First Photo of a Black Hole
To find the image, scientists created a virtual telescope the size of the world
Photo EHT Collaboration
You might say we’ve reached the point of no return. Now there is once-and-for-all, photographic evidence of a black hole. Today, teams of scientists from across the world presented the first ever photo of a black hole, the mysterious places in the universe where gravity is so strong that time and space warp inward like a sinkhole.
“We have seen what we thought was unseeable,” Sheperd Doeleman, of Harvard University and the Harvard-Smithsonian Center for Astrophysics, said today during a press conference at the National Press Club in Washington, D.C.
Doeleman directs the Event Horizon Telescope (EHT) project, which captured the epic imagery. The network is named for the “event horizon,” the point-of-no-return edge of a black hole where not even light can escape.
While mathematically, black holes have long been nearly assured to exist, for human beings, there’s nothing quite like seeing a photo to give a face to what the math tells you. And what the photo shows, a black circle surrounded by streams of light, also, once again, confirms Einstein’s century-old theory of general relativity, which predicted that the silhouette or “shadow” of a black hole would be circular. It’s thought that where you have black holes- indeed at the very place where we are viewing this image- matter, space, and time vanish into nothing. What could exist on the other side of a black hole, or if anything could exist on the other side of a black hole is unknown.
“Black holes must be the most exotic disrupters of cosmic order,” Sera Markoff, an astrophysicist at the University of Amsterdam, and a member of the Event Horizon team told The New York Times.
Finding the black hole was no easy task. The kind of telescope power needed to find a black hole is said to be akin to finding an orange on the moon or reading a newspaper in Los Angeles while sitting in New York. But scientists essentially turned the Earth into a giant telescope platform, combining the power of a network of telescopes from five different continents to create a massive virtual telescope that all were affixed on the same region in space.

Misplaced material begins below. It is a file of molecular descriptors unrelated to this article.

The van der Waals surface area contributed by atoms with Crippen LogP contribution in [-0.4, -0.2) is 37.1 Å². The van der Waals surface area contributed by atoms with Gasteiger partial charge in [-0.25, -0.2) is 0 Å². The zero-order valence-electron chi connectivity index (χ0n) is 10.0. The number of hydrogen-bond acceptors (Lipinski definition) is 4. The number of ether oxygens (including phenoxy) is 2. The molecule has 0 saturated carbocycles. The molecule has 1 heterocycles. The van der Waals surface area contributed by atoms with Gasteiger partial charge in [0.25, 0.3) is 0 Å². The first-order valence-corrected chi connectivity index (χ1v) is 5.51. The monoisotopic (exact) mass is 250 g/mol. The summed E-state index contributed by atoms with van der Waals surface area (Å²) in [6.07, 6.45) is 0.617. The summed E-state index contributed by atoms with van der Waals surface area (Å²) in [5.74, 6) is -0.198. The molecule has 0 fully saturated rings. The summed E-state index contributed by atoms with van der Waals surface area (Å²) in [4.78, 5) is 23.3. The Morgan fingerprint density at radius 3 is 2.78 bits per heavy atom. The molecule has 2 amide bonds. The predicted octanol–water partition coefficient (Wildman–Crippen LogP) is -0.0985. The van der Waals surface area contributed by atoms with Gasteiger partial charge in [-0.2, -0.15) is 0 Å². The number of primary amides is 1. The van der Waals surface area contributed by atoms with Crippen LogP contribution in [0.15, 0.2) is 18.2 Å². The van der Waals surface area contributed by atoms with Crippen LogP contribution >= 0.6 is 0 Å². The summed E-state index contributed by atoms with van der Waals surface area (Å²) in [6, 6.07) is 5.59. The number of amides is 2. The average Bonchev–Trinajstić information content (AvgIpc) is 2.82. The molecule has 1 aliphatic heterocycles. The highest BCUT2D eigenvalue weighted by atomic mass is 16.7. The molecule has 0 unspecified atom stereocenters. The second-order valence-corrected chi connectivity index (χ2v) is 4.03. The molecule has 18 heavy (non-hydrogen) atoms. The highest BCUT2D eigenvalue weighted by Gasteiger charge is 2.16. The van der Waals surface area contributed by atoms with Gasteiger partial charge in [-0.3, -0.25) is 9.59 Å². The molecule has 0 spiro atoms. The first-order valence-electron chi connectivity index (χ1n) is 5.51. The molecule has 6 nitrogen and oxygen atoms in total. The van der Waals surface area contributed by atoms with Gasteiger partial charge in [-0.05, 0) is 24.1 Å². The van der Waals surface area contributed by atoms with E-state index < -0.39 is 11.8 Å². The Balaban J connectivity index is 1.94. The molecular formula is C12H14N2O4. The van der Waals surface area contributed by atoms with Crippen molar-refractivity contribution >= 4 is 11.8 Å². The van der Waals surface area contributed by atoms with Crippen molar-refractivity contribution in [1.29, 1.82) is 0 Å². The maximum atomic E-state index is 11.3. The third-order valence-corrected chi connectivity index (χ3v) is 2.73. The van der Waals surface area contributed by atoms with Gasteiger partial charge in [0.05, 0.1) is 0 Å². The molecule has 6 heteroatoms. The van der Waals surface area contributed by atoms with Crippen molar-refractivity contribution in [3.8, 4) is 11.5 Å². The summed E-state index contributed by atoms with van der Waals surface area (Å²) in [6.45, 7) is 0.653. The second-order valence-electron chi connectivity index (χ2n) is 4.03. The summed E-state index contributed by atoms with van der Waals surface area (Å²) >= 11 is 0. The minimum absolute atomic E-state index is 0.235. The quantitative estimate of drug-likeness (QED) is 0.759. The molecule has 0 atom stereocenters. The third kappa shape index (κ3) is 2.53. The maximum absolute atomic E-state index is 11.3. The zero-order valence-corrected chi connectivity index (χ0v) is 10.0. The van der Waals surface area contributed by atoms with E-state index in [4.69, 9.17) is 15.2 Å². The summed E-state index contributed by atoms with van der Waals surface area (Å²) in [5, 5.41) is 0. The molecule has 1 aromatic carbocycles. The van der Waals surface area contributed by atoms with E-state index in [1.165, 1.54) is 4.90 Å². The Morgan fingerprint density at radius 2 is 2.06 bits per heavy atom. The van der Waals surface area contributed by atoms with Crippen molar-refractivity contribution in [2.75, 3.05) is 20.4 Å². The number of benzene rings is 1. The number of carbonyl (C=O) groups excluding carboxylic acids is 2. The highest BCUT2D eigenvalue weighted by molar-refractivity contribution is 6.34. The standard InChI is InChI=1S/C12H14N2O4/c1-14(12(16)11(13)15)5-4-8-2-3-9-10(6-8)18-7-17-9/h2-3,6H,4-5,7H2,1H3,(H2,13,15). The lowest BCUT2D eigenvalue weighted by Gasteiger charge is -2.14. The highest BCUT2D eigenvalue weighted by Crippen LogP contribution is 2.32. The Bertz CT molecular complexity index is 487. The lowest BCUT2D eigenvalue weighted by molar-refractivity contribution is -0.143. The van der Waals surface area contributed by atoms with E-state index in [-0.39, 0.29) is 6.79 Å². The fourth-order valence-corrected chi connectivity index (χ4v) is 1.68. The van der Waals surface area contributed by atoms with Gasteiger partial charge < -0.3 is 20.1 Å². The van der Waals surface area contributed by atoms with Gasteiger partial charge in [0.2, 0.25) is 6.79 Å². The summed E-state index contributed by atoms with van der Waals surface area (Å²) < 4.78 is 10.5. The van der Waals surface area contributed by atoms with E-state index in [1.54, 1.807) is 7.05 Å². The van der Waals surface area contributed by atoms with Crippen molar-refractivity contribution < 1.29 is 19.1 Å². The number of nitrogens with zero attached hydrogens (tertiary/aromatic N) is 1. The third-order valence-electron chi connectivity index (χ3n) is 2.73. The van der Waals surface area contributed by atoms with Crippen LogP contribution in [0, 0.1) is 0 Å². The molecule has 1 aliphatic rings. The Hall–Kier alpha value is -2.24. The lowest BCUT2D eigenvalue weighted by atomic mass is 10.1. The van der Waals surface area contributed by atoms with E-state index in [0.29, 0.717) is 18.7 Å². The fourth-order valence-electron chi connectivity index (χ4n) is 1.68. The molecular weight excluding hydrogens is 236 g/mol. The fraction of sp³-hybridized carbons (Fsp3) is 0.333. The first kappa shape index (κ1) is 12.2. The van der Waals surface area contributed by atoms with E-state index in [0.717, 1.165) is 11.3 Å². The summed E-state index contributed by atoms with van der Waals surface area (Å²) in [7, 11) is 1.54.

In the constellation Virgo lies a super-massive galaxy, Messier 87 (or M87). Two years ago, for ten days in April, the scientists aimed their telescopes at the center of that galaxy- as super-massive black holes are thought to reside in the centers of galaxies.
“This is a picture you would have seen if you had eyes as big as the Earth and were observing in radio,” Dimitrios Psaltis, an Event Horizon Telescope project scientist at the University of Arizona, recently told The Verge.
You may be wondering why it took so long to find the black hole in the images that EHT, a team of some 200 scientists, had taken with the world-sized telescope back in 2017.
Well, the answer is that they’d gathered a tremendous amount of data to be combed through. In fact, the data was so large, that it was too much for the internet to handle and had to be physically transferred via hard drives.
In the end, that data was the “equivalent to 5,000 years of mp3 files” according to Dan Marrone, an astronomer and co-investigator of Event Horizon Telescope.
And by the way, just because the black hole was difficult to find, doesn’t mean that it’s tiny. Rather, that M87 is just that big. The black hole, which is 55 million light years away, harbors a mass about 6.5 billion times the mass of Earth’s sun – it’s about the size of our entire solar system – and it’s believed to be unleashing a violent jet of energy 5,000 light years into space. That energy is thought to be the energy that doesn’t quite make it into the black, and sprays out instead.
And the fact of the image really being a black hole and not something else was quadruple-verified, as four different teams of scientists – not allowed contact with one another – independently researched the same data and came to the same results.
The Event Horizon Telescope project also monitored another source of radio noise called Sagittarius A (pronounced Sagittarius A-star) at the heart of our own Milky Way galaxy. Somewhere there lies another black hole that they hope to lay eyes on, some 26,000 light years from Earth.
Peter Galison, a professor of physics and the history of science at Harvard, said in an EHT talk last month at the South by Southwest (SXSW) festival in Austin, Texas said that this, the first of what is hoped will be more images of black holes, is opening up a whole new field of study.
Galison, who co-founded Harvard’s interdisciplinary Black Hole Initiative (BHI), compared the image’s potential impact to drawings made by English scientist Robert Hooke in the 1600s. These illustrations first showed people what insects and plants look like through a microscope.
“There’s really a new field to explore,” Galison said.